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Production By Batting Order Position on the 2010 Royals

The 2010 Royals hit their best hitter #3 most of the time, which is right in line with standard baseball thinking. Other than that...

Batting 3rd 713 .326 .385 .458 .843
Batting 4th 699 .260 .340 .440 .780
Batting 5th 690 .277 .340 .435 .774
Batting 7th 662 .277 .329 .395 .724
Batting 6th 676 .260 .315 .389 .704
Batting 1st 761 .265 .323 .380 .703
Batting 9th 625 .268 .315 .379 .694
Batting 2nd 741 .275 .325 .350 .675
Batting 8th 641 .253 .303 .369 .671
Provided by View Original Table
Generated 11/15/2010.

Baseball-reference nicely lists the batting order positions throughout the season. The number 3 slot was mostly Butler and DeJesus, with dashes of six other players thrown in. And yes, the leadoff and number two hitters were some of the more out-producing spots on the team.

There's all kinds of interesting stuff in the data here, but for me, the thing that stands out is the number of PAs. When I think about lineups, this is always what it boils down to for me. Over the course of a season, the top of the order guys simply hit more. Hitting Butler, for example, second in the order (or even God forbid leadoff) would be anathema to old school baseball thinking. Yet the difference between hitting second and fourth (where he spent much of the year while) is roughly 40 PAs. That's something like 10 hidden games in there.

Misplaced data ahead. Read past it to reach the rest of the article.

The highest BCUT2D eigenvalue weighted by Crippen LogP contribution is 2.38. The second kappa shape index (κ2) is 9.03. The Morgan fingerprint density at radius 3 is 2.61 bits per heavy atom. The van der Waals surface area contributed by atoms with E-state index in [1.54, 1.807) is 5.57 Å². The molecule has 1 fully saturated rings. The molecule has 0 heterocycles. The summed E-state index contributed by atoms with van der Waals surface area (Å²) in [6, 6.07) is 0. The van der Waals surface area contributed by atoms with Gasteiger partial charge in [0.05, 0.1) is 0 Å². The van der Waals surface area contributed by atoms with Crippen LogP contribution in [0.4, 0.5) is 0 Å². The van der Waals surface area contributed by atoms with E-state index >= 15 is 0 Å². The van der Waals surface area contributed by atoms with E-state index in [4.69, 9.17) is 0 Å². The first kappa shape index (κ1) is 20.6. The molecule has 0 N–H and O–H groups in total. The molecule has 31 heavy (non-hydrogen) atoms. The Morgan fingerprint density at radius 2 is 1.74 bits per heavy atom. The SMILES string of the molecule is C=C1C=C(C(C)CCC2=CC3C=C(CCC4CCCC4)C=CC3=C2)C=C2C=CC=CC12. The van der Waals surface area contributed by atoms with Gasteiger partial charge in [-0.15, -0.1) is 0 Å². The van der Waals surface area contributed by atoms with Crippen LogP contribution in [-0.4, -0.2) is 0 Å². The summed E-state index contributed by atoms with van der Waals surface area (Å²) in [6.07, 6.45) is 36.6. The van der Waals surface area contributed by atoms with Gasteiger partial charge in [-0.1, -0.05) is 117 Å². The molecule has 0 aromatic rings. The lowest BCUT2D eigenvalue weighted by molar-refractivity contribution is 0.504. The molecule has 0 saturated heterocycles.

• I like how the #9 slot, despite the presence of pitchers hitting during interleague, was able to out-perform #8 and ... gasp... #2.
  • Why was the second-spot in the order so weak? Do I even need to say it? Even getting Aviles's insanely hot September wasn't enough to save the second spot.
  • The most stable lineup position was cleanup, where only six Royals hit all season. Butler had 70 starts there, followed by Guillen's 44. Next was Kila was 23 and then a handful of Betemit, Ankiel and Fields starts.